On gasoline engines, fuel injection replaced carburetors from the 1980s onward. The primary difference between carburetors and fuel injection is that fuel injection atomizes the fuel through a small nozzle under high pressure, while a carburetor relies on suction created by intake air accelerated through a venturi tube to draw the fuel into the air stream.
The first automotive direct injection system used to run on gasoline was developed by Bosch, and was introduced by Goliath for their Goliath GP700 automobile and Gutbrod in 1952. This was basically a specially lubricated high-pressure diesel direct-injection pump of the type that is governed by the vacuum behind an intake throttle valve. More mainstream applications of fuel injection favored the less-expensive indirect injection methods.
Chevrolet introduced a mechanical fuel injection option, made by General Motors' Rochester Products Division for its 283 V8 engine in 1956 (1957 model year).
1959 Corvette small-block 4.6Lwith Rochester mechanical fuel injection
During the 1960s, other mechanical injection systems such as Hilborn were occasionally used on modified American V8 engines in various racing applications such as drag racing, oval racing and road racing. These racing-derived systems were not suitable for everyday street use, having no provisions for low speed metering, or often none even for starting (starting required that fuel be squirted into the injector tubes while cranking the engine).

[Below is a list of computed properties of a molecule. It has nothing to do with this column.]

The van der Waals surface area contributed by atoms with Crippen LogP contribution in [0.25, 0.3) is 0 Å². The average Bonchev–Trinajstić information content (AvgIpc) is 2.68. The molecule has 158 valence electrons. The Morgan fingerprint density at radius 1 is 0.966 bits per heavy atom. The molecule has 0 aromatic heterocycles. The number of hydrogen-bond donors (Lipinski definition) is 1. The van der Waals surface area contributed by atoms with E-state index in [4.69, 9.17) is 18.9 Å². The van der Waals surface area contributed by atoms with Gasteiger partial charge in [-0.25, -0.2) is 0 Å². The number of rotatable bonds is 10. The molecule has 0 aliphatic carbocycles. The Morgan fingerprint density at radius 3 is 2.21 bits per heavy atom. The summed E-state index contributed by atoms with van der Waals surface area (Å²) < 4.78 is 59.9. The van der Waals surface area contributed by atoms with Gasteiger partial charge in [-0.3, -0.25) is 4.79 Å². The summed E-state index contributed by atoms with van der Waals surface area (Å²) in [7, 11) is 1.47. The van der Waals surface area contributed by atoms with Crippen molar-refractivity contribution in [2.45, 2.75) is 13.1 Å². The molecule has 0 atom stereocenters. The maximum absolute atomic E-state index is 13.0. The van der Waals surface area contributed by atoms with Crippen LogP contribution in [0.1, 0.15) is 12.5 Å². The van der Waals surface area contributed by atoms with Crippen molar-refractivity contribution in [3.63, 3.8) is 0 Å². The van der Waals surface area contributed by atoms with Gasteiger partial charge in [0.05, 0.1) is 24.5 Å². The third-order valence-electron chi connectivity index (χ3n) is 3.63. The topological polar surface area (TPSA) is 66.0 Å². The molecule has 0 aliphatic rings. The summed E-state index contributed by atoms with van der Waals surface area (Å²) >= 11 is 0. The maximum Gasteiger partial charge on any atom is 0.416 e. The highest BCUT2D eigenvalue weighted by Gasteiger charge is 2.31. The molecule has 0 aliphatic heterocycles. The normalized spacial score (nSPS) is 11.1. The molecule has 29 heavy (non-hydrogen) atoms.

Because mechanical injection systems have limited adjustments to develop the optimal amount of fuel into an engine that needs to operate under a variety of different conditions (such as when starting, the engine's speed and load, atmospheric and engine temperatures, altitude, ignition timing, etc.) electronic fuel injection (EFI) systems were developed that relied on numerous computer sensors and controls. When working together, these electronic components can sense variations and the main system computes the appropriate amount of fuel needed to achieve better engine performance based on a stored "map" of optimal settings for given requirements.
The first commercial EFI system was the Bendiz "Electrojector," and was offered by AMC, in 1957, in the Rebel’s 327 cubic inch engine.